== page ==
Film

Her

Step aside, Siri

Wednesday, January 8, 2014

If you’re the sort who grouses in restaurants watching a guy wedded to his iPhone rather than engaged in conversation with his date, then Spike Jonze’s Her is right up your anti-tech alley.

Her is Jonze’s erudite and urgent wakeup call for our plugged-in times, a bittersweet tale that shouldn’t be dismissed as just another simple-minded pledge drive for Luddites. Set in the not-so-distant future, it’s a smartly attired, well-acted parable about loneliness, love and our failure to communicate compassionately in a technologically accelerating world where we can access anyone, anything, anytime, anywhere.

It takes a male fantasy scenario—sad-sack guy (Joaquin Phoenix) falls in drooling love with a hyper-helpful, throaty-voiced operating system (Scarlett Johansson)—and avoids turning it into a breezy sex comedy. And do note: Jonze’s story is very much told from the guy’s perspective, so expect a lively debate afterward, though no matter how you feel about the premise, you’ll have to agree it’s insightfully executed.

Jonze is an adventurous filmmaker who’s never afraid of falling flat on his face and whose risks often pay off. In Her, he is a wise observer of a modern conundrum. As in the past, this love story bucks genre specifications, not unlike Being John Malkovich—which he also directed though didn’t write.

As a screenwriter, he every so often flogs his point to death—especially an over-the-top sex phone hookup sequence. Mostly, though, he’s pitch perfect. The Arcade Fire soundtrack hits the right notes; same with the moderately surreal production design by K.K. Barrett and striking photography by Hoyte Van Hoytema.

The greatest debt he owes, though, is to his lead actors. Although they’re never onscreen together, Phoenix and Johansson generate more tangible chemistry than some actors who share hours of intimate screen time.

Phoenix, in one of his most accessible roles and sympathetic performances, plays Theodore Twombly, a semi-depressed writer who crafts soul-soothing letters for clients too busy or too crippled by their inability to communicate their affection to loved ones. Theodore’s letters, which he reads aloud with a sense of longing, are blushingly filled with intimate memories only couples should discuss. That someone pays a stranger to communicate these eloquently expressed sentiments is telling and tragic.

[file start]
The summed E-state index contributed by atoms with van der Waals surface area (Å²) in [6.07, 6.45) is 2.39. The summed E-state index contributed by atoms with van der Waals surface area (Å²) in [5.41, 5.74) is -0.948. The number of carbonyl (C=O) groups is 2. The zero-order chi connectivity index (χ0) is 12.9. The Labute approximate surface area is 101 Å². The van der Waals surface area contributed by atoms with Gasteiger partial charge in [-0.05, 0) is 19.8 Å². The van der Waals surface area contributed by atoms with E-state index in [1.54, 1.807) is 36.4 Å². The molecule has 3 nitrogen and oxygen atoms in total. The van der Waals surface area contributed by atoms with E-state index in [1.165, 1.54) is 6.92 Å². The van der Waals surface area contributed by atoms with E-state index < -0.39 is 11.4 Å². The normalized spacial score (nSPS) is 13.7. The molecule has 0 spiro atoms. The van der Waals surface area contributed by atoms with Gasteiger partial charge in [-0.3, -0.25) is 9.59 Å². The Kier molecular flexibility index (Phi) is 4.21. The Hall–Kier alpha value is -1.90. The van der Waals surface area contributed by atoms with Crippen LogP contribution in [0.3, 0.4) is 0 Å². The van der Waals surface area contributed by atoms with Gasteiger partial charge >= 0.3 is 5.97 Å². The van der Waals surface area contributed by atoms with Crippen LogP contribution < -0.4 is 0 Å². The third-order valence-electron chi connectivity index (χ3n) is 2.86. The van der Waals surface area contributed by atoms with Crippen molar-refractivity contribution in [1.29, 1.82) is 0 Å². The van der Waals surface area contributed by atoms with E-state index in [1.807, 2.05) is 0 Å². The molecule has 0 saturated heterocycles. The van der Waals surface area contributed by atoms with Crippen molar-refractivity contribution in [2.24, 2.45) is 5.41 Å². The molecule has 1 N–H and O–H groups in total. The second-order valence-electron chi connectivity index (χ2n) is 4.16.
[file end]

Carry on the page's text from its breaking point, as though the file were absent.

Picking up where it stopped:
Like other characters in Jonze’s vision of the slightly futuristic Los Angeles (Singapore subbing in nicely at points), Theodore spends most of his time plugged into his phone, checking voice mail, news and celebrity photos. He does have a few friends, including a documentary filmmaker (Amy Adams, a bright spot with her frizzy hair and blunt observations), who develops a pessimistic view about love, as well as a happy-in-real-love co-worker played with jocularity by Chris Pratt.

Still reeling from the fallout of a broken relationship, Theodore doesn’t get out much. When he does go on an arranged date with a beautiful woman (Olivia Wilde, who seems to look askance—as I did—at how all the men in this film wear pants way too far above their waistline), it’s a disaster.

Theodore prefers the company of “Samantha,” a sunny operating system that speaks in Johansson’s distinctive voice. It’s easy to see why Samantha keeps Theodore up at night. She’s also quite unlike Theodore’s honest and realistic ex (Rooney Mara, doing the most with her limited scenes). “You’re dating your computer,” she says in disbelief.

Theodore doesn’t mind, since Samantha doesn’t require nearly as much maintenance. Or so he thinks.

Jonze takes this Twilight Zone-like premise and tosses some provocative challenges at it, making us feel uncomfortable as he questions whether genuine love can survive our expectations for instant perfection and gratification.

Her shows us how and why this disconnect happens. But it does more: It warns us not to turn into that texting person at the restaurant, the bottled-up guy who ignores the best, even if imperfect, live human being sitting across the table.

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